Wednesday, May 11, 2011

The Things Writers Notice

I'm sure there are many, many things writers notice but here are mine. 

I notice typos.  It turns out they're everywhere, kind of like the little sugar ants that are suddenly sprinkled all over my house each April.  Of course, I don't ever notice my typos because that would be way too productive.

Conversation-it's true.  I've become the worst kind of eavesdropper.  I love to listen to people talk, the cadences, speech patterns, all of it.  When eavesdropping fails me, as it so often does, I've been known to start up conversations with complete strangers.  "How do you do that?" my husband will ask when he arrives to find me deep in conversation with someone I just met.  "Mom, please stop doing that," Child #1 will say if she happens to witness it.

Great coming of age story set in CT.

Observations about other authors.  I know this makes me sound slow but it didn't occur to me, until I started writing, that buried in most writer's work is some version of themselves.  Now, whenever I read a book that is coming-of-ageish, the first thing I do is flip to the "about the author section".  If it tells me the author grew up in Connecticut and the book is about a fictional person who, say for example, grew up in Fairfield, Connecticut it puts everything in a whole new light.  I spend the rest of the book wondering which moments were plucked from the author's real life.  Which isn't to say I don't enjoy it, it just puts a new spin on reading.

Plot devices and author indulgence:  Bombs (real and metaphorical) that go off with no relation to the story always leave me thinking the author wasn't sure how to move the book forward.  I also hate pages of description.  Was the desk that she trailed her fingers along made out of old-hewn walnut with inlaid marble imported from turn-of-the-century Italy?  Was the sky improbably blue with marshmallow clouds dotting it along the horizon?  Those facts need to be important to the story otherwise I will probably just skip over those words as if they were nothing but fluff.  It gets worse.  If I read too many descriptions like that I will skip them all and have no way to appreciate any of the nuances the writer wants to convey.  Maybe that's just lazy but I think it's also typical.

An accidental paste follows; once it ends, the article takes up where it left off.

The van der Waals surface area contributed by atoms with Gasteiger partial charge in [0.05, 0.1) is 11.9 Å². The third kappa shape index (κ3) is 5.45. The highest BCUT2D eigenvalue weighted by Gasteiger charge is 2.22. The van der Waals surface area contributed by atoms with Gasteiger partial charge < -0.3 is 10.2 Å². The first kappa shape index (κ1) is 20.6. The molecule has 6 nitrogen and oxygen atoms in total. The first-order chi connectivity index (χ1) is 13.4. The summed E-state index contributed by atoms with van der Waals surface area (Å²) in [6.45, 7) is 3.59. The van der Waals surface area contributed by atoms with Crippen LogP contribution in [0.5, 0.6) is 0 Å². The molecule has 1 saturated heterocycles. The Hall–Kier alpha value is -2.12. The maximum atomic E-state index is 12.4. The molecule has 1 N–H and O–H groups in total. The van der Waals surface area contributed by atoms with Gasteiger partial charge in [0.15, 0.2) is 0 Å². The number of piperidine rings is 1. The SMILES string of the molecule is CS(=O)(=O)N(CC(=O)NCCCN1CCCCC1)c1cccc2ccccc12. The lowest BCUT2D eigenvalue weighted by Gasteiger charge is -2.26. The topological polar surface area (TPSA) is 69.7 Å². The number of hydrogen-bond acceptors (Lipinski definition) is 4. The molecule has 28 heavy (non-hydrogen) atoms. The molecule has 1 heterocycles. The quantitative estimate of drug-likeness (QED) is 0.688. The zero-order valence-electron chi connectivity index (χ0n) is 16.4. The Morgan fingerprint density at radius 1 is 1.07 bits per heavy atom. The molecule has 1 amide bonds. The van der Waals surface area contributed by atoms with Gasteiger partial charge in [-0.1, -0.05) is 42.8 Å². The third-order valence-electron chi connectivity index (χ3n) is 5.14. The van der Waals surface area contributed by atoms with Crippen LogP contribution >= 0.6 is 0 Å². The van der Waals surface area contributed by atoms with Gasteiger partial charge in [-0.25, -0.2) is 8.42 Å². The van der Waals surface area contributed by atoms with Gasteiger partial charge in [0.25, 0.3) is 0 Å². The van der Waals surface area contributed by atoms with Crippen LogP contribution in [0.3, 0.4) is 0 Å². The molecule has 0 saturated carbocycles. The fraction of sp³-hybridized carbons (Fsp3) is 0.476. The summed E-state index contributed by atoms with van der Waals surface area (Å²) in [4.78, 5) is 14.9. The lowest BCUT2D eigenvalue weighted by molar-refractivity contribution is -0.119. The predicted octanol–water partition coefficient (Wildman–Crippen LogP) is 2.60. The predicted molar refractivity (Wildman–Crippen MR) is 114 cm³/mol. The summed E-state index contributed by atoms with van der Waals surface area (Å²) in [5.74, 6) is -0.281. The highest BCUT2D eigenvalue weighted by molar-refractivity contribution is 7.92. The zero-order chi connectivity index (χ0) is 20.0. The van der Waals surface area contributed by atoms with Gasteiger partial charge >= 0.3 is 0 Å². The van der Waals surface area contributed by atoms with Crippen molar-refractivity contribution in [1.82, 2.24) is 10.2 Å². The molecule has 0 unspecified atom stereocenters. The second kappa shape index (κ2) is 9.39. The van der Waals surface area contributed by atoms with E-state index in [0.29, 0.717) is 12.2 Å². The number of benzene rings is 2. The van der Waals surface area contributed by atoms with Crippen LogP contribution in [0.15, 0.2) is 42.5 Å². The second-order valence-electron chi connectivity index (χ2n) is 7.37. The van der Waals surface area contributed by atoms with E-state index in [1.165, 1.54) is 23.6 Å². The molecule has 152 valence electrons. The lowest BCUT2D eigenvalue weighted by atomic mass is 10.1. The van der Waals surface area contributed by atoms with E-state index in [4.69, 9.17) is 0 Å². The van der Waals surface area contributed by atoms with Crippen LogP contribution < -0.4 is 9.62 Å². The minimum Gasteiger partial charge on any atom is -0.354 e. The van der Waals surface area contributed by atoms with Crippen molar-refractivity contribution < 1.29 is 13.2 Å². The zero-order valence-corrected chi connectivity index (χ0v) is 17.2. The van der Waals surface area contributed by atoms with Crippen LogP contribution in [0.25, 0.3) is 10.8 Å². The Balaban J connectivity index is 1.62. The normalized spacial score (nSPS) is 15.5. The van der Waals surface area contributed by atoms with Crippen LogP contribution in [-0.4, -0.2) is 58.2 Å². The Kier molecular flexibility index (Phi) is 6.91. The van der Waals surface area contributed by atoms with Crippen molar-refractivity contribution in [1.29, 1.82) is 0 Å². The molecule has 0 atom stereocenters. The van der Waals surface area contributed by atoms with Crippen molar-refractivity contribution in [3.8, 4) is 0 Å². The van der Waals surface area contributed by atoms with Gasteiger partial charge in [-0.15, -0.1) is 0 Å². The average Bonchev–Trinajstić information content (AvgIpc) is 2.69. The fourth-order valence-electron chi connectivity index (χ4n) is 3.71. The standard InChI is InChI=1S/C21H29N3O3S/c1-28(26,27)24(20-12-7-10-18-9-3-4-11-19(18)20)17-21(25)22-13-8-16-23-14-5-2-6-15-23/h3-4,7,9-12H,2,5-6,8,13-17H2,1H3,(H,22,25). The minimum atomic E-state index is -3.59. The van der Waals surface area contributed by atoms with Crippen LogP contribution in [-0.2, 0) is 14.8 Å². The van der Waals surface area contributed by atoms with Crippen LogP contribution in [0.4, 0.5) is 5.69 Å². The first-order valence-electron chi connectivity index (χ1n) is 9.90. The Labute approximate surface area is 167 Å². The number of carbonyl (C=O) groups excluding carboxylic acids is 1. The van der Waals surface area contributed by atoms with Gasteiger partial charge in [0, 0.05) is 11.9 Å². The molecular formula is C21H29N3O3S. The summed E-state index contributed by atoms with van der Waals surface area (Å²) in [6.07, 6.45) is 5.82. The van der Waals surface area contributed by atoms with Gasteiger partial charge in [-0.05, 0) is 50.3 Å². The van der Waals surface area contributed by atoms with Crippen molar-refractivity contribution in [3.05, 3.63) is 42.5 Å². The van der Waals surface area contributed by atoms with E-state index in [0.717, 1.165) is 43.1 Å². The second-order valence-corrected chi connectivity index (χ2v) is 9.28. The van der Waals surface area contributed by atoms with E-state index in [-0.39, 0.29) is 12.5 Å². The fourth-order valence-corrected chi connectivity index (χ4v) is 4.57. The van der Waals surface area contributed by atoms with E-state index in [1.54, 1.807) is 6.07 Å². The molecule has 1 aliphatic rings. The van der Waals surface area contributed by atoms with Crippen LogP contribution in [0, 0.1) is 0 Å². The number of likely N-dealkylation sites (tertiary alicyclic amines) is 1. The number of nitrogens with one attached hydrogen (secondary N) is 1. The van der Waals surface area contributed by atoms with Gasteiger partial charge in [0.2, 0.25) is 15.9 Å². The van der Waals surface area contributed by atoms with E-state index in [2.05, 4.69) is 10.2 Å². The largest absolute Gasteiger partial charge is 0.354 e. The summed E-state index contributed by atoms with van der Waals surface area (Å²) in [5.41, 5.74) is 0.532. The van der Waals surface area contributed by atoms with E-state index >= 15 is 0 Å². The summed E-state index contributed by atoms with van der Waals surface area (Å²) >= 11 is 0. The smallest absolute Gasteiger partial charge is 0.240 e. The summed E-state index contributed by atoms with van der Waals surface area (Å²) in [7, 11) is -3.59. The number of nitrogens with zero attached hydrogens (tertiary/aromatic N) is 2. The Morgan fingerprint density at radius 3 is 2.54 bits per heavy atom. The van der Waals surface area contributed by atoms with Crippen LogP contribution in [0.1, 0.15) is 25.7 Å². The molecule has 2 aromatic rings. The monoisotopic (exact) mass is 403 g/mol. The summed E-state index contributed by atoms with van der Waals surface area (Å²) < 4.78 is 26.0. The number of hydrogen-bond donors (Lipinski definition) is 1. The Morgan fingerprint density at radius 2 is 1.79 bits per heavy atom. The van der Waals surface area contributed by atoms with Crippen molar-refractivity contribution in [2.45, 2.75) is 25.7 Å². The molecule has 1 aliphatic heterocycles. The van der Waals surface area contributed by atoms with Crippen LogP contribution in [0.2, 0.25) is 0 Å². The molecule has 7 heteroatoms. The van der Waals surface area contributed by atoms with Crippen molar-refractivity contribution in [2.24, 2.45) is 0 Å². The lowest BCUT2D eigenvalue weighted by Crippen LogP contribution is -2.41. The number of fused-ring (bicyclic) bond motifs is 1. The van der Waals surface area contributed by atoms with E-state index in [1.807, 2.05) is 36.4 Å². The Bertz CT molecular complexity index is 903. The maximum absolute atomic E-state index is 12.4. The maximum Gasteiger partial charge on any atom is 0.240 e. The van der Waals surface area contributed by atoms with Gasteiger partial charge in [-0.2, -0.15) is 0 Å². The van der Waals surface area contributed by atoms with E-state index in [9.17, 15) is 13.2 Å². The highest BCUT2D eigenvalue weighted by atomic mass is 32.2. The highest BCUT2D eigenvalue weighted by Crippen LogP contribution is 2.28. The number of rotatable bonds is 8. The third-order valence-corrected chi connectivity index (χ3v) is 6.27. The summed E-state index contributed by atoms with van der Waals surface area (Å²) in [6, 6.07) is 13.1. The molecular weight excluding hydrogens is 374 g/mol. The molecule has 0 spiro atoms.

Like I said, this is hardly a comprehensive list.  If you're a writer tell me what kind of things you notice, and if you're a reader tell me what annoys you most when you read (here's me silently crossing my fingers that I haven't committed any of the worst sins but not feeling entirely hopeful-see typos above).


Jo Schaffer said...

So true. I feel hyper aware sometimes and nothing is safe--anything could end up in my story! (=

I am a people watcher. Facial expressions, the change in face and body as emotions change-- the way people say so many things they don't really mean...the pattern of conversations. I'm a spy. (=

The Bookworm said...

Great post. I notice typos too. I dont like rushed endings either.

Anonymous said...

I'm sensitive to slow pacing and excessive dialogue.

I finished a book tonight and noticed two typos. As a writer and English teacher, I can't help but notice them.

Johanna Garth said...

Jo-me too!

Naida and Medeia-Typos are everywhere. Even in this comment (I originally spelled it typoes) but fortunately caught it.